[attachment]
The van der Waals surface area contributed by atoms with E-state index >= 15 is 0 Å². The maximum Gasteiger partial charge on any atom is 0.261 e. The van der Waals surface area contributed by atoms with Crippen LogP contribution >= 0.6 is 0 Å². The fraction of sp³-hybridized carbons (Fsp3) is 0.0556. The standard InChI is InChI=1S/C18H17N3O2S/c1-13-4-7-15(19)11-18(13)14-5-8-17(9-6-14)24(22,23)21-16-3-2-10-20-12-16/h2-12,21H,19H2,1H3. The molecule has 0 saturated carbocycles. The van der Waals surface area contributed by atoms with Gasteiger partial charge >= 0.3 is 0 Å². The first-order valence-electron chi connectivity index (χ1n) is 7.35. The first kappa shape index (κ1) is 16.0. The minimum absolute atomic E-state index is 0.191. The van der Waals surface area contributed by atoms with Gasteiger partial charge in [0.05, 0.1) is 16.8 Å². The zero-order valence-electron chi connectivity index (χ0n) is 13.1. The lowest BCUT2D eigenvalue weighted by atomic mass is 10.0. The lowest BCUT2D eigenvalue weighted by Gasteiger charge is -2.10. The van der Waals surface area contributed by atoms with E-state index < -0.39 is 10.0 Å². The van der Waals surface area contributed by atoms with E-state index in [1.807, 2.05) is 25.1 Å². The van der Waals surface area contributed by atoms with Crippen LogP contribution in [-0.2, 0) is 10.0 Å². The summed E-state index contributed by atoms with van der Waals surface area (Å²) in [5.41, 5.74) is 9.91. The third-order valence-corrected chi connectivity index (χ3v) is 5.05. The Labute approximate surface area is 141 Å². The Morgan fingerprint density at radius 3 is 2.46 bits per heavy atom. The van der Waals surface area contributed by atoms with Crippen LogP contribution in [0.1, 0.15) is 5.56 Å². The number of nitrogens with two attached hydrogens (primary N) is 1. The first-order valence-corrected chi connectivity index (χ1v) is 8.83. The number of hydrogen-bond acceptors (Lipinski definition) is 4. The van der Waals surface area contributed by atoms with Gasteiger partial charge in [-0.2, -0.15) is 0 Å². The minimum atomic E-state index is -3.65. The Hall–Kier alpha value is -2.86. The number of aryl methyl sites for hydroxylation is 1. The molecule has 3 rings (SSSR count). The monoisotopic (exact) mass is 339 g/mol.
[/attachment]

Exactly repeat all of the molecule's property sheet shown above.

The van der Waals surface area contributed by atoms with E-state index >= 15 is 0 Å². The maximum Gasteiger partial charge on any atom is 0.261 e. The van der Waals surface area contributed by atoms with Crippen LogP contribution >= 0.6 is 0 Å². The fraction of sp³-hybridized carbons (Fsp3) is 0.0556. The standard InChI is InChI=1S/C18H17N3O2S/c1-13-4-7-15(19)11-18(13)14-5-8-17(9-6-14)24(22,23)21-16-3-2-10-20-12-16/h2-12,21H,19H2,1H3. The molecule has 0 saturated carbocycles. The van der Waals surface area contributed by atoms with Gasteiger partial charge >= 0.3 is 0 Å². The first-order valence-electron chi connectivity index (χ1n) is 7.35. The first kappa shape index (κ1) is 16.0. The minimum absolute atomic E-state index is 0.191. The van der Waals surface area contributed by atoms with Gasteiger partial charge in [0.05, 0.1) is 16.8 Å². The zero-order valence-electron chi connectivity index (χ0n) is 13.1. The lowest BCUT2D eigenvalue weighted by atomic mass is 10.0. The lowest BCUT2D eigenvalue weighted by Gasteiger charge is -2.10. The van der Waals surface area contributed by atoms with E-state index < -0.39 is 10.0 Å². The van der Waals surface area contributed by atoms with E-state index in [1.807, 2.05) is 25.1 Å². The van der Waals surface area contributed by atoms with Crippen LogP contribution in [-0.2, 0) is 10.0 Å². The summed E-state index contributed by atoms with van der Waals surface area (Å²) in [5.41, 5.74) is 9.91. The third-order valence-corrected chi connectivity index (χ3v) is 5.05. The Labute approximate surface area is 141 Å². The Morgan fingerprint density at radius 3 is 2.46 bits per heavy atom. The van der Waals surface area contributed by atoms with Crippen LogP contribution in [0.1, 0.15) is 5.56 Å². The number of nitrogens with two attached hydrogens (primary N) is 1. The first-order valence-corrected chi connectivity index (χ1v) is 8.83. The number of hydrogen-bond acceptors (Lipinski definition) is 4. The van der Waals surface area contributed by atoms with Gasteiger partial charge in [-0.2, -0.15) is 0 Å². The minimum atomic E-state index is -3.65. The Hall–Kier alpha value is -2.86. The number of aryl methyl sites for hydroxylation is 1. The molecule has 3 rings (SSSR count). The monoisotopic (exact) mass is 339 g/mol.